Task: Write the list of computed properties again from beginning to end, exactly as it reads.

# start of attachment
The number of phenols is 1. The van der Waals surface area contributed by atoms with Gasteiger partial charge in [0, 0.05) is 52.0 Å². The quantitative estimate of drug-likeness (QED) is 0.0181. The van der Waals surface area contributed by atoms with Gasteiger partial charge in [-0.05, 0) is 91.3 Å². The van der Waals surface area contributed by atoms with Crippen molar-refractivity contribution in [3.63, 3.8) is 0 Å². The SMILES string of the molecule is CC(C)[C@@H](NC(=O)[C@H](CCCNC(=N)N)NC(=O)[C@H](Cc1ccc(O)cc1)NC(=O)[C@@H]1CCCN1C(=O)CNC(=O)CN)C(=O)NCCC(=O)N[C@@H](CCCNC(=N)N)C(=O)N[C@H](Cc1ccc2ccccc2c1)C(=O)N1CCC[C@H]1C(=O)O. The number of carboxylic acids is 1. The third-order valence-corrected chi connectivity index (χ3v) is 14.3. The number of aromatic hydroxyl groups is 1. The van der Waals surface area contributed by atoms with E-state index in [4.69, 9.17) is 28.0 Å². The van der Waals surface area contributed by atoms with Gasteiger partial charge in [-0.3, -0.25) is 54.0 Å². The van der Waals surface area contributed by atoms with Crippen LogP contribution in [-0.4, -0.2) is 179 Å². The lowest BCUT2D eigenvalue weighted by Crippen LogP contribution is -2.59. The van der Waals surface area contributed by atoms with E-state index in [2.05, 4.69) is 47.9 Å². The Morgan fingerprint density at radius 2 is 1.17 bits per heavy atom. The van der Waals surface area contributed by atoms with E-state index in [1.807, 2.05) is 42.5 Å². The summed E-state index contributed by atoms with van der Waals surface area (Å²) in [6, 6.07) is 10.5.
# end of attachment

The number of phenols is 1. The van der Waals surface area contributed by atoms with Gasteiger partial charge in [0, 0.05) is 52.0 Å². The quantitative estimate of drug-likeness (QED) is 0.0181. The van der Waals surface area contributed by atoms with Gasteiger partial charge in [-0.05, 0) is 91.3 Å². The van der Waals surface area contributed by atoms with Crippen molar-refractivity contribution in [3.63, 3.8) is 0 Å². The SMILES string of the molecule is CC(C)[C@@H](NC(=O)[C@H](CCCNC(=N)N)NC(=O)[C@H](Cc1ccc(O)cc1)NC(=O)[C@@H]1CCCN1C(=O)CNC(=O)CN)C(=O)NCCC(=O)N[C@@H](CCCNC(=N)N)C(=O)N[C@H](Cc1ccc2ccccc2c1)C(=O)N1CCC[C@H]1C(=O)O. The number of carboxylic acids is 1. The third-order valence-corrected chi connectivity index (χ3v) is 14.3. The number of aromatic hydroxyl groups is 1. The van der Waals surface area contributed by atoms with E-state index in [4.69, 9.17) is 28.0 Å². The van der Waals surface area contributed by atoms with Gasteiger partial charge in [-0.3, -0.25) is 54.0 Å². The van der Waals surface area contributed by atoms with Crippen LogP contribution in [-0.4, -0.2) is 179 Å². The lowest BCUT2D eigenvalue weighted by Crippen LogP contribution is -2.59. The van der Waals surface area contributed by atoms with E-state index in [2.05, 4.69) is 47.9 Å². The Morgan fingerprint density at radius 2 is 1.17 bits per heavy atom. The van der Waals surface area contributed by atoms with E-state index in [1.807, 2.05) is 42.5 Å². The summed E-state index contributed by atoms with van der Waals surface area (Å²) in [6, 6.07) is 10.5.